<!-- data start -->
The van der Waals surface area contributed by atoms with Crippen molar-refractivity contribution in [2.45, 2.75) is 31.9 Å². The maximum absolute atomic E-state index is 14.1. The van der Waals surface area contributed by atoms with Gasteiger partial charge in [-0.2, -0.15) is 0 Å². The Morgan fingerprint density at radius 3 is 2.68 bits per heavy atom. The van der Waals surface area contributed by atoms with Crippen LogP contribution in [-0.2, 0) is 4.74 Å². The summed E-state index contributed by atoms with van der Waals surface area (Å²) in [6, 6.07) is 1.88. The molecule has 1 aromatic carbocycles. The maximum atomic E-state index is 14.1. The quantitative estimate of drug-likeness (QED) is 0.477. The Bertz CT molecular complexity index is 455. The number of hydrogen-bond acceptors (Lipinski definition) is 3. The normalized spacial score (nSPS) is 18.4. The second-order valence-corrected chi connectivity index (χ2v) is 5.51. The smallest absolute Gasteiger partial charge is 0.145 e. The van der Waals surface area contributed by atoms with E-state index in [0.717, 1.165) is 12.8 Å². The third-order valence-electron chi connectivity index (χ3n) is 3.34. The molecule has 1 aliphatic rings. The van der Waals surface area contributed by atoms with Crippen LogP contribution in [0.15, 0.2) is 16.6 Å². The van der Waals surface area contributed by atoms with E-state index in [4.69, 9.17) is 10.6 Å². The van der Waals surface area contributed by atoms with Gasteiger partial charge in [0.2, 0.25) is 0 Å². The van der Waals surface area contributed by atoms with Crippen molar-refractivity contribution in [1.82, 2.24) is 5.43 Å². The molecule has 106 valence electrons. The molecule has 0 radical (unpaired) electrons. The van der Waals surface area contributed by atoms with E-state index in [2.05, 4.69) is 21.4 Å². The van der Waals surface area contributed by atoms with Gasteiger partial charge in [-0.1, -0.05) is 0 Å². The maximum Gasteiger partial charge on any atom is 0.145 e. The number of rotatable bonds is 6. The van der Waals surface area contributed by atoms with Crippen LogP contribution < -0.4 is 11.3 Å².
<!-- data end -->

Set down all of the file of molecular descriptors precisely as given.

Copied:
The van der Waals surface area contributed by atoms with Crippen molar-refractivity contribution in [2.45, 2.75) is 31.9 Å². The maximum absolute atomic E-state index is 14.1. The van der Waals surface area contributed by atoms with Gasteiger partial charge in [-0.2, -0.15) is 0 Å². The Morgan fingerprint density at radius 3 is 2.68 bits per heavy atom. The van der Waals surface area contributed by atoms with Crippen LogP contribution in [-0.2, 0) is 4.74 Å². The summed E-state index contributed by atoms with van der Waals surface area (Å²) in [6, 6.07) is 1.88. The molecule has 1 aromatic carbocycles. The maximum atomic E-state index is 14.1. The quantitative estimate of drug-likeness (QED) is 0.477. The Bertz CT molecular complexity index is 455. The number of hydrogen-bond acceptors (Lipinski definition) is 3. The normalized spacial score (nSPS) is 18.4. The second-order valence-corrected chi connectivity index (χ2v) is 5.51. The smallest absolute Gasteiger partial charge is 0.145 e. The van der Waals surface area contributed by atoms with E-state index in [0.717, 1.165) is 12.8 Å². The third-order valence-electron chi connectivity index (χ3n) is 3.34. The molecule has 1 aliphatic rings. The van der Waals surface area contributed by atoms with Crippen LogP contribution in [0.15, 0.2) is 16.6 Å². The van der Waals surface area contributed by atoms with E-state index in [4.69, 9.17) is 10.6 Å². The van der Waals surface area contributed by atoms with Gasteiger partial charge in [0.2, 0.25) is 0 Å². The van der Waals surface area contributed by atoms with Crippen molar-refractivity contribution in [1.82, 2.24) is 5.43 Å². The molecule has 106 valence electrons. The molecule has 0 radical (unpaired) electrons. The van der Waals surface area contributed by atoms with E-state index in [2.05, 4.69) is 21.4 Å². The van der Waals surface area contributed by atoms with Gasteiger partial charge in [-0.1, -0.05) is 0 Å². The maximum Gasteiger partial charge on any atom is 0.145 e. The number of rotatable bonds is 6. The van der Waals surface area contributed by atoms with Crippen LogP contribution < -0.4 is 11.3 Å².